Banded dotterel, tūturiwhatu. Endemic and nationally vulnerable.
Although the most common small plover in New Zealand with an estimated population of 50,000 birds this species is declining. One of its greatest predators is hedgehogs who can smell the eggs of a nesting banded dotterel from many metres away. Habitat change brought about by cultivation of farms and vineyards could also have removed many of the dotterels favorite nesting sites.
I have noticed that the parent birds will lure potential predators away from its chicks, acting as if injured.
It was given protection from widespread game hunting in 1908.
Bartailed godwit, kuaka. Native and declining.
For Maori they were birds of mystery, believed to accompany spirits of the departed back to the homeland of Hawaiki. Around 90,000 birds start to arrive in New Zealand from September. These birds have completed a miraculous 8-9 day non stop flight from Alaska. They return via the Yellow Sea, China in March. By this time they have developed their beautiful rufus breeding plumage. Non breeding juveniles stay in New Zealand over winter.
Black fronted tern, tarapirohe. Endemic and Nationally Endangered.
Black-fronted terns feed on emerging nymphs and small fish in waterways or in nearby fields or river flats on earthworms, grass grub larvae. They can be seen following tractors cultivating fields. We have a pair who we know return each year to be hand feed the unwanted by catch of onion fish from whitebait nets in the lower Opawa River.
Nesting on the ever changing environment of a limited number of South Island braided rivers, attempts to carry out conservation measures to increase their population has had limited results.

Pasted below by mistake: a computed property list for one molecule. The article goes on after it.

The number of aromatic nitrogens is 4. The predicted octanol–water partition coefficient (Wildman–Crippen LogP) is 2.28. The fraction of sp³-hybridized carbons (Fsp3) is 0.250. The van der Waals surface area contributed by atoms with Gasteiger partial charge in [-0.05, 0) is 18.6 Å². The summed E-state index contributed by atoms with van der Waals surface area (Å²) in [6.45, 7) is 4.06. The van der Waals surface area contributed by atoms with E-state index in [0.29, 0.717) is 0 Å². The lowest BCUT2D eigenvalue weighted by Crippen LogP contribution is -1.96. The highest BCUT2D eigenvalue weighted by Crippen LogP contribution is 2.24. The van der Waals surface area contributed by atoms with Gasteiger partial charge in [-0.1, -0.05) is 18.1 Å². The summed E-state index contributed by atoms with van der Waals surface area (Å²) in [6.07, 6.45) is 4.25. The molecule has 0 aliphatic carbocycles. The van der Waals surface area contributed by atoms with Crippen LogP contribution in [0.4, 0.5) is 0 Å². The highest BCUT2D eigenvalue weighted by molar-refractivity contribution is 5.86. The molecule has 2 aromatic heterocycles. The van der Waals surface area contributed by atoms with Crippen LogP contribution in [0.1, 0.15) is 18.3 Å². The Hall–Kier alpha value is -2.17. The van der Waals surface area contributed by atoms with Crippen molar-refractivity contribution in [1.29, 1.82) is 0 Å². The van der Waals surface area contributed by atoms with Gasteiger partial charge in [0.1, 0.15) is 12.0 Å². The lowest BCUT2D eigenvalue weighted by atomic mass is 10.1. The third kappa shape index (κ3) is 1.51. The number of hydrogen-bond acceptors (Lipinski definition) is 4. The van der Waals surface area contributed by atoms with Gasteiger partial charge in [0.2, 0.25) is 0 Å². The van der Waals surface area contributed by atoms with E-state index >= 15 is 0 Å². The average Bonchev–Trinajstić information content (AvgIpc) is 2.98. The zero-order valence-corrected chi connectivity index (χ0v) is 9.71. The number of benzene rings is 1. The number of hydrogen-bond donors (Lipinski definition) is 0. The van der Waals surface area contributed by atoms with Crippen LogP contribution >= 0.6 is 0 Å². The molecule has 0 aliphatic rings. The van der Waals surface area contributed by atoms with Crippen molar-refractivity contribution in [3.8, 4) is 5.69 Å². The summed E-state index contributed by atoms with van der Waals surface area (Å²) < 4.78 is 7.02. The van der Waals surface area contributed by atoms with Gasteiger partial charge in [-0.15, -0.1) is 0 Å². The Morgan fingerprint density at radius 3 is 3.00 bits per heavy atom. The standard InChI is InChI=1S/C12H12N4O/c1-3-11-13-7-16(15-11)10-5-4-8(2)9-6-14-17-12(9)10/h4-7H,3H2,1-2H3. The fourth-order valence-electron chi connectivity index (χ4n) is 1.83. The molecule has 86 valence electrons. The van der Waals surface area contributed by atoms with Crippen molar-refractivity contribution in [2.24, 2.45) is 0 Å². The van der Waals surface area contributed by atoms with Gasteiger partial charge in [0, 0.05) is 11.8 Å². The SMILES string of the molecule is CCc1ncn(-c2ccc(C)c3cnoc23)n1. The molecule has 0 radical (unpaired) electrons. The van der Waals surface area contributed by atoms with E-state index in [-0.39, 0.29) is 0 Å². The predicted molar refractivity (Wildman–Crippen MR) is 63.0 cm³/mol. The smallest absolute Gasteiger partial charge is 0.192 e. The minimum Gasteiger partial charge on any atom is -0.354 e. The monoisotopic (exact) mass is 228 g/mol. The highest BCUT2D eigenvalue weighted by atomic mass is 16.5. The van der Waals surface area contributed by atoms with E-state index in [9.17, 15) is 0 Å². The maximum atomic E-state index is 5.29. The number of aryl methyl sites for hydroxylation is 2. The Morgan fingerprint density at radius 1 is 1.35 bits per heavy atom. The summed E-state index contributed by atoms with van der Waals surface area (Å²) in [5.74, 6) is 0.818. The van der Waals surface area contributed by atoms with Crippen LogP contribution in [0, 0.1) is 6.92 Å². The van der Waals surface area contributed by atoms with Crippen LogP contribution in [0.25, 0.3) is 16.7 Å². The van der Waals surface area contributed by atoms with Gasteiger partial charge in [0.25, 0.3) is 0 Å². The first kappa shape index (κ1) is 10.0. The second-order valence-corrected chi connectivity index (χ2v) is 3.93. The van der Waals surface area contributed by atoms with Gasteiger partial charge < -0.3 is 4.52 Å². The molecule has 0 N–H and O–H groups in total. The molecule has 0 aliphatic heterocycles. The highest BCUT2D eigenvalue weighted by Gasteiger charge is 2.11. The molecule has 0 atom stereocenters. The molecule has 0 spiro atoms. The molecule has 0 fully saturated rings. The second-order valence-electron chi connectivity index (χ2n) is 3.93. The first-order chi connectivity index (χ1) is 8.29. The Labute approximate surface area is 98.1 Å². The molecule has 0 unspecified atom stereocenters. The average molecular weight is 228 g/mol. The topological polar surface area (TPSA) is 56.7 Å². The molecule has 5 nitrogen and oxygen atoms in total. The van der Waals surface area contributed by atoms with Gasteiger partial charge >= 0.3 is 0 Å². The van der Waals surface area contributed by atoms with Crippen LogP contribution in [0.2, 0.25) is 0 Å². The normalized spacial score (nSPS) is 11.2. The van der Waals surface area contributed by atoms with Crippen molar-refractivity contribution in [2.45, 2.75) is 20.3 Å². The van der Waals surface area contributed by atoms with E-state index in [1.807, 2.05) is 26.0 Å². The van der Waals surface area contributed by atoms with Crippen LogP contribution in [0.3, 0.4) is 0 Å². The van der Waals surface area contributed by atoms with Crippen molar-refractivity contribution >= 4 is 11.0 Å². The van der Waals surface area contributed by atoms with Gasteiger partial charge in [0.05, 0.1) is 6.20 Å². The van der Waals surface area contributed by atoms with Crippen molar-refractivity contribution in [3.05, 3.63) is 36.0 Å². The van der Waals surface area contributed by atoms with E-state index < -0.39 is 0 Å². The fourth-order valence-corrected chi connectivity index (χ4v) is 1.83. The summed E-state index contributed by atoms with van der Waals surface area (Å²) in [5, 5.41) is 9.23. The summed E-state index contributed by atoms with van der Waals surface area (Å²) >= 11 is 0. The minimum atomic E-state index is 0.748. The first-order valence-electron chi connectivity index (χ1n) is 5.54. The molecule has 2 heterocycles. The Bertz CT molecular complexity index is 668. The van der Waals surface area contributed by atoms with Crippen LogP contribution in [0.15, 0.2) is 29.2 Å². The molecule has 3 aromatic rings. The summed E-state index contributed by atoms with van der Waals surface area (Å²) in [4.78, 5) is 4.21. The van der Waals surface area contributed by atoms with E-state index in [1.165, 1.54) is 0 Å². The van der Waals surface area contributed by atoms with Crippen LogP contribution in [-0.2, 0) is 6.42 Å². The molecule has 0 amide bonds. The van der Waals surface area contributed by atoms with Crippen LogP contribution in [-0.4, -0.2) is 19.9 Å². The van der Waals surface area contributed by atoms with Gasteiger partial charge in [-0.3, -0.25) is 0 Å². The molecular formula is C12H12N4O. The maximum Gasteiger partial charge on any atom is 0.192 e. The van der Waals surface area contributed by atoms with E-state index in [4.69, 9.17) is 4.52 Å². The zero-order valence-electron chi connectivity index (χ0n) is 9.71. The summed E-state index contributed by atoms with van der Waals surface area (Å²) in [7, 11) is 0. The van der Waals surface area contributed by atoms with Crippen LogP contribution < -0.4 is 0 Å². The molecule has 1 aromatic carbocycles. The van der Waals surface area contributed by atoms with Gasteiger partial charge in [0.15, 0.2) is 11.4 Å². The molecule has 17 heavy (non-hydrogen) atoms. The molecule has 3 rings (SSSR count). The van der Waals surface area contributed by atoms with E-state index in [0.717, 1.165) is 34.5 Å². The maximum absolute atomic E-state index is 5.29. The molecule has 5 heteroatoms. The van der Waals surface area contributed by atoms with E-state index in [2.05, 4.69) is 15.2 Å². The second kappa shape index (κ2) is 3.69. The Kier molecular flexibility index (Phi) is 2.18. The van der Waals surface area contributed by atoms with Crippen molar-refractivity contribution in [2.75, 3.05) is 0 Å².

Black swan, kakīānau. Native and not threatened.
Black swan were deliberately reintroduced to New Zealand from Melbourne, Australia. Also found on Chatham Islands.
Black swans are common, about 50,000 were estimated in 2011. Swans have been known to eat pastured near lakes and ponds making them unpopular with some farmers. At the Wairau Lagoon it was common practice for swan eggs to be collected by local children for cakes and to control their numbers.
Caspian tern, taranui. Native and nationally vulnerable.
A large tern with a wing span of about 1 metre. Much like the gannet, the Caspian terns hunting method is to fly up to 15 m above the surface of the water, then diving steeply on to fish, often becoming completely submerged in the process. It is a stunning sight especially when it is successful!
They are a territorial bird, bold enough to scare off dogs and humans that they feel are threatening their domain by swooping down on them with a harsh cry.
Fernbird, mātātā. Endemic and declining.
Many local populations have been lost due to drainage of wetlands and conversion to pasture, combined with predation by introduced mammals. Fernbirds are poor fliers; they typically scramble through dense vegetation much like mice, though occasionally fly short distances with their tail hanging down, just above the vegetation.
Their behaviour during the breeding season is territorial, the human voice is enough to make the birds give their distinctive call ‘u-tick’. A duet by the male and female birds. They can be curious but are more often secretive.
Glossy ibis. Native and a vagrant.
A regular vagrant visitor to New Zealand, the glossy ibis is widely distributed throughout most warm temperate and tropical regions of the world. It is common throughout much of southern Europe, Asia, Africa, Australia, and the Atlantic and Caribbean region of the Americas.
A beautiful bird in breeding plumage, the ibis is associated with Egyptian hieroglyphics.
Seven individuals are currently living in and around our protected wetland. We are waiting to see if breeding might take place.
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